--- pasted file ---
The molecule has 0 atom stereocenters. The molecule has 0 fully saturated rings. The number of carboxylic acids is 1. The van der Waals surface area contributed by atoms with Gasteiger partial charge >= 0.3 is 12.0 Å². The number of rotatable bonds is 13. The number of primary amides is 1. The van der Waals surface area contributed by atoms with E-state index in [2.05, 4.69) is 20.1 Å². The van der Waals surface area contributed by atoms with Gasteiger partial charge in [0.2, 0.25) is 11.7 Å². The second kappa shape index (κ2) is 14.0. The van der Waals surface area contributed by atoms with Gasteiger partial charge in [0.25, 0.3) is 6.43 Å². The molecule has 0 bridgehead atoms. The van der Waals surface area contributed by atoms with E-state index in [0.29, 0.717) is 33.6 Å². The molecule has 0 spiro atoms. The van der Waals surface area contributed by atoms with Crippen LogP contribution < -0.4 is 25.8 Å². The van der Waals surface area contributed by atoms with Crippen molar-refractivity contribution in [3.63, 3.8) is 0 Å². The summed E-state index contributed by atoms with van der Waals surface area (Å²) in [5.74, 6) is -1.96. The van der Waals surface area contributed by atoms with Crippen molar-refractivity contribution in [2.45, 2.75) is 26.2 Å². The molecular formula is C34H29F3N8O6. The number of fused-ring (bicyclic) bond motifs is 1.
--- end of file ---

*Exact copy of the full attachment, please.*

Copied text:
The molecule has 0 atom stereocenters. The molecule has 0 fully saturated rings. The number of carboxylic acids is 1. The van der Waals surface area contributed by atoms with Gasteiger partial charge >= 0.3 is 12.0 Å². The number of rotatable bonds is 13. The number of primary amides is 1. The van der Waals surface area contributed by atoms with E-state index in [2.05, 4.69) is 20.1 Å². The van der Waals surface area contributed by atoms with Gasteiger partial charge in [0.2, 0.25) is 11.7 Å². The second kappa shape index (κ2) is 14.0. The van der Waals surface area contributed by atoms with Gasteiger partial charge in [0.25, 0.3) is 6.43 Å². The molecule has 0 bridgehead atoms. The van der Waals surface area contributed by atoms with E-state index in [0.29, 0.717) is 33.6 Å². The molecule has 0 spiro atoms. The van der Waals surface area contributed by atoms with Crippen LogP contribution < -0.4 is 25.8 Å². The van der Waals surface area contributed by atoms with Crippen molar-refractivity contribution in [3.63, 3.8) is 0 Å². The summed E-state index contributed by atoms with van der Waals surface area (Å²) in [5.74, 6) is -1.96. The van der Waals surface area contributed by atoms with Crippen molar-refractivity contribution in [2.45, 2.75) is 26.2 Å². The molecular formula is C34H29F3N8O6. The number of fused-ring (bicyclic) bond motifs is 1.